74. Yang, B.; Jeang, J.; Yang, A.; Wu, T.C.; Hung, C.F. DNA vaccine for cancer immunotherapy. Hum. Vaccine Immunother. 2014, 10, 3153–3164. [Google Scholar] [CrossRef] [PubMed][Green Version]
  75. Hobernik, D.; Bros, M. DNA Vaccines-How Far from Clinical Use? Int. J. Mol. Sci. 2018, 19, 3605. [Google Scholar] [CrossRef] [PubMed]
  76. Yen, M.C.; Lin, C.C.; Chen, Y.L.; Huang, S.S.; Yang, H.J.; Chang, C.P.; Lei, H.Y.; Lai, M.D. A novel cancer therapy by skin delivery of indoleamine 2,3-dioxygenase siRNA. Clin. Cancer Res. 2009, 15, 641–649. [Google Scholar] [CrossRef]
  77. Huang, T.T.; Yen, M.C.; Lin, C.C.; Weng, T.Y.; Chen, Y.L.; Lin, C.M.; Lai, M.D. Skin delivery of short hairpin RNA of indoleamine 2,3 dioxygenase induces antitumor immunity against orthotopic and metastatic liver cancer. Cancer Sci. 2011, 102, 2214–2220. [Google Scholar] [CrossRef] [PubMed][Green Version]
  78. Liu, K.T.; Liu, Y.H.; Liu, H.L.; Chong, I.W.; Yen, M.C.; Kuo, P.L. Neutrophils are Essential in Short Hairpin RNA of Indoleamine 2,3-Dioxygenase Mediated-antitumor Efficiency. Mol. Ther. Nucleic Acids 2016, 5, e397. [Google Scholar] [CrossRef]
  79. Blache, C.A.; Manuel, E.R.; Kaltcheva, T.I.; Wong, A.N.; Ellenhorn, J.D.; Blazar, B.R.; Diamond, D.J. Systemic delivery of Salmonella typhimurium transformed with IDO shRNA enhances intratumoral vector colonization and suppresses tumor growth. Cancer Res. 2012, 72, 6447–6456. [Google Scholar] [CrossRef] [PubMed]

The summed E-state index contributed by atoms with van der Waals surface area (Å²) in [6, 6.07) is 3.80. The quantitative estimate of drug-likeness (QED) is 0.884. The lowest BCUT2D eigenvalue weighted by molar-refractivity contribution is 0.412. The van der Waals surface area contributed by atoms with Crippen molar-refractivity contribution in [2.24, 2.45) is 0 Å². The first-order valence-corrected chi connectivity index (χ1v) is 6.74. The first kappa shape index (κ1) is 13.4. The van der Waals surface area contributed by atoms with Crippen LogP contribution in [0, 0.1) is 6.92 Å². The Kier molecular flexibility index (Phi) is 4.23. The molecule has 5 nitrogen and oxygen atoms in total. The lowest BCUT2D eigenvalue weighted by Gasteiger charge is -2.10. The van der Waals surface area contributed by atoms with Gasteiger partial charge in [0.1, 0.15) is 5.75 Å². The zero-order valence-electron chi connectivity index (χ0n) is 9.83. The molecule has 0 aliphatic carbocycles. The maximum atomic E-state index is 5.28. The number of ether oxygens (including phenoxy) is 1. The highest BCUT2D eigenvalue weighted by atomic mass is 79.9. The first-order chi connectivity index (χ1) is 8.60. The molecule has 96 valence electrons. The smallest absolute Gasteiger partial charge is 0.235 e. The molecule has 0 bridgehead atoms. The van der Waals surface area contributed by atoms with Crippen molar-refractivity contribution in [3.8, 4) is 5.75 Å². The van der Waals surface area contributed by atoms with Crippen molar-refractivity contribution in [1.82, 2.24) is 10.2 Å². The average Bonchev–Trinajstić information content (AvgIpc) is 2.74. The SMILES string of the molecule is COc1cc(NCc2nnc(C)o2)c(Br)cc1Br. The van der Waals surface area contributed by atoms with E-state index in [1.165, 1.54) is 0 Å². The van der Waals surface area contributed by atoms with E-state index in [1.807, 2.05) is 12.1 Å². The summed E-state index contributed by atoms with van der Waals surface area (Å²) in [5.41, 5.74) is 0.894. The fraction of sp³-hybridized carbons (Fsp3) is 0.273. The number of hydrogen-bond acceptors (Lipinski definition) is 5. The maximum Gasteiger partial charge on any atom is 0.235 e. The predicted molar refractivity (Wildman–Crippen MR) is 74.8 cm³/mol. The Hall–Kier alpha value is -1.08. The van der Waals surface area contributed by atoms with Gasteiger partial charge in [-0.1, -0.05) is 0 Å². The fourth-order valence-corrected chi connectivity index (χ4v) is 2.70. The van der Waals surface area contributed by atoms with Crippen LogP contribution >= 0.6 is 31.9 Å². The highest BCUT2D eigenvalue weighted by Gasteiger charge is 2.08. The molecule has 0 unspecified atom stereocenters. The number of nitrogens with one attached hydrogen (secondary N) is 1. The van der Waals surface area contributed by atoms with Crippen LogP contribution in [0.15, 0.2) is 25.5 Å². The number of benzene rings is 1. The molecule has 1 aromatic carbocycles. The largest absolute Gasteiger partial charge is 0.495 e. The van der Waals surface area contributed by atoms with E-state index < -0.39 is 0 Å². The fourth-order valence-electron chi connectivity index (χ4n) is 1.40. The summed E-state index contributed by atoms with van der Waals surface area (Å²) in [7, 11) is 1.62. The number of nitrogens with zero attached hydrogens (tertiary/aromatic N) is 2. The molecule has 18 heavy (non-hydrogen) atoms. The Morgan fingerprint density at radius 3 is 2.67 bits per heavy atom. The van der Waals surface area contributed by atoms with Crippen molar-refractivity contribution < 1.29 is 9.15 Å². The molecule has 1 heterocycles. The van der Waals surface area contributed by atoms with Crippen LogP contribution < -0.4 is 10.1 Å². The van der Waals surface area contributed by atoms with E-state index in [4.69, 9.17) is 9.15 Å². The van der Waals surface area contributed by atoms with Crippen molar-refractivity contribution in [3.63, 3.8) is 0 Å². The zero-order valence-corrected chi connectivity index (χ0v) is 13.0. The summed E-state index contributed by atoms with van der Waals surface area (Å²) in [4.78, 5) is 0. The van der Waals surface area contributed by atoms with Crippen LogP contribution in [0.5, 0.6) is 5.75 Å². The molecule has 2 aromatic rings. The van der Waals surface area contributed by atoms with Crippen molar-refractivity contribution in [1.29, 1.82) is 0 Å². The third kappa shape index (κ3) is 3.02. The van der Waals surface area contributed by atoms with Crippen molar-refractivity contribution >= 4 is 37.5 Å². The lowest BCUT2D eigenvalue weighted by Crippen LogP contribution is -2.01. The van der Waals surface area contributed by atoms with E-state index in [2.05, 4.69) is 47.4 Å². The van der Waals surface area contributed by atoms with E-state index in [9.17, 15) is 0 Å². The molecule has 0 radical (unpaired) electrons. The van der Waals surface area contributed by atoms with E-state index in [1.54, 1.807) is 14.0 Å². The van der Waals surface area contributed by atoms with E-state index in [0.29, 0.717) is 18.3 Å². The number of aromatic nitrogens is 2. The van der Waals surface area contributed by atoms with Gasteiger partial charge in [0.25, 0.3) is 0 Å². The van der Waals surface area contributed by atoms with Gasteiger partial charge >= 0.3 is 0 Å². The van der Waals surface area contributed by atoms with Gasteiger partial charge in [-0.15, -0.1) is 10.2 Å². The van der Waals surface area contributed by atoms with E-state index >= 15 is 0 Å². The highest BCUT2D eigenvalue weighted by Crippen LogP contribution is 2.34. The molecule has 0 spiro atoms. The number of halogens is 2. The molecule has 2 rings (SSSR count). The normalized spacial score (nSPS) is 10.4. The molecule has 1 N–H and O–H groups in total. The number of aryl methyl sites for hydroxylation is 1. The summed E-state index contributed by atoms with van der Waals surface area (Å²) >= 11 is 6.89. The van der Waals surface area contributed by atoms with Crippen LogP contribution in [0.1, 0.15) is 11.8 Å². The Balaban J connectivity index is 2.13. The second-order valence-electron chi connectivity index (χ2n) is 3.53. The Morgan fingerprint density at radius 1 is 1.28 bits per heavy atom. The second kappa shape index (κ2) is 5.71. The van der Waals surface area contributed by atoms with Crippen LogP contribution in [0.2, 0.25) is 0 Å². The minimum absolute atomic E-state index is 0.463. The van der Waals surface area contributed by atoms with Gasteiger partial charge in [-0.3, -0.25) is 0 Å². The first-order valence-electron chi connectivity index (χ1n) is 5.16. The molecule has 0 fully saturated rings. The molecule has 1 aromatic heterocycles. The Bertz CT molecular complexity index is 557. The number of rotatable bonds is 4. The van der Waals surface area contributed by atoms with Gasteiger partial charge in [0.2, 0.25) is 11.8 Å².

80. Galvez-Cancino, F.; Roco, J.; Rojas-Colonelli, N.; Flores, C.; Murgas, P.; Cruz-Gomez, S.; Oyarce, C.; Varas-Godoy, M.; Sauma, D.; Lladser, A. A short hairpin RNA-based adjuvant targeting NF-κB repressor IκBα promotes migration of dermal dendritic cells to draining lymph nodes and antitumor CTL responses induced by DNA vaccination. Vaccine 2017, 35, 4148–4154. [Google Scholar] [CrossRef] [PubMed]
  81. Wang, S.T.; Chang, C.C.; Yen, M.C.; Tu, C.F.; Chu, C.L.; Peng, Y.T.; Chen, D.Y.; Lan, J.L.; Lin, C.C. RNA interference-mediated silencing of Foxo3 in antigen-presenting cells as a strategy for the enhancement of DNA vaccine potency. Gene Ther. 2011, 18, 372–383. [Google Scholar] [CrossRef] [PubMed]
  82. Manuel, E.R.; Blache, C.A.; Paquette, R.; Kaltcheva, T.I.; Ishizaki, H.; Ellenhorn, J.D.; Hensel, M.; Metelitsa, L.; Diamond, D.J. Enhancement of cancer vaccine therapy by systemic delivery of a tumor-targeting Salmonella-based STAT3 shRNA suppresses the growth of established melanoma tumors. Cancer Res. 2011, 71, 4183–4191. [Google Scholar] [CrossRef] [PubMed]